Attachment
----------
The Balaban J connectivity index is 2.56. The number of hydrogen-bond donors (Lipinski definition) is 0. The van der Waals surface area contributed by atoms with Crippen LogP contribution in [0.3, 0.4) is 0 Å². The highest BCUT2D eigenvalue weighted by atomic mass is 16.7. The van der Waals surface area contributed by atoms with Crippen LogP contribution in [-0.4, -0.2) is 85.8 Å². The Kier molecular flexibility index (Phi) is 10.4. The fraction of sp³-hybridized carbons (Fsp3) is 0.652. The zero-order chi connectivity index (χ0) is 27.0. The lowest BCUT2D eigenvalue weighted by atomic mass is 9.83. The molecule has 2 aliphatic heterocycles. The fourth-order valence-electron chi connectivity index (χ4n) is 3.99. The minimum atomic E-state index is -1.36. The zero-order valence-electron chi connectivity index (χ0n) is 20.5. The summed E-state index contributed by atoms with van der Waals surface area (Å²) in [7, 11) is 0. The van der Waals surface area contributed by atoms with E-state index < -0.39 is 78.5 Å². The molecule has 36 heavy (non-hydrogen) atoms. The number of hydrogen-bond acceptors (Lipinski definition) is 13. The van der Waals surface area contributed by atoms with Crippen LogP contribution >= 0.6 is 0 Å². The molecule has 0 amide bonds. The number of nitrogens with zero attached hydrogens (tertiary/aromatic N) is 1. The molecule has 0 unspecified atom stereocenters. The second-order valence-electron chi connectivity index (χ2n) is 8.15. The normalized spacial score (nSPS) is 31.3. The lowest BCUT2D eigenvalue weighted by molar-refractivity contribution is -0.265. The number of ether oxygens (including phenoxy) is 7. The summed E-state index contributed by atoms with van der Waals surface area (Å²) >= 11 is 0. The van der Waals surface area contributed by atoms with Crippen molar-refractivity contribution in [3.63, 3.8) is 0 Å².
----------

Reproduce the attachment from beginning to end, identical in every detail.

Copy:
The Balaban J connectivity index is 2.56. The number of hydrogen-bond donors (Lipinski definition) is 0. The van der Waals surface area contributed by atoms with Crippen LogP contribution in [0.3, 0.4) is 0 Å². The highest BCUT2D eigenvalue weighted by atomic mass is 16.7. The van der Waals surface area contributed by atoms with Crippen LogP contribution in [-0.4, -0.2) is 85.8 Å². The Kier molecular flexibility index (Phi) is 10.4. The fraction of sp³-hybridized carbons (Fsp3) is 0.652. The zero-order chi connectivity index (χ0) is 27.0. The lowest BCUT2D eigenvalue weighted by atomic mass is 9.83. The molecule has 2 aliphatic heterocycles. The fourth-order valence-electron chi connectivity index (χ4n) is 3.99. The minimum atomic E-state index is -1.36. The zero-order valence-electron chi connectivity index (χ0n) is 20.5. The summed E-state index contributed by atoms with van der Waals surface area (Å²) in [7, 11) is 0. The van der Waals surface area contributed by atoms with E-state index < -0.39 is 78.5 Å². The molecule has 36 heavy (non-hydrogen) atoms. The number of hydrogen-bond acceptors (Lipinski definition) is 13. The van der Waals surface area contributed by atoms with Crippen LogP contribution >= 0.6 is 0 Å². The molecule has 0 amide bonds. The number of nitrogens with zero attached hydrogens (tertiary/aromatic N) is 1. The molecule has 0 unspecified atom stereocenters. The second-order valence-electron chi connectivity index (χ2n) is 8.15. The normalized spacial score (nSPS) is 31.3. The lowest BCUT2D eigenvalue weighted by molar-refractivity contribution is -0.265. The number of ether oxygens (including phenoxy) is 7. The summed E-state index contributed by atoms with van der Waals surface area (Å²) >= 11 is 0. The van der Waals surface area contributed by atoms with Crippen molar-refractivity contribution in [3.63, 3.8) is 0 Å².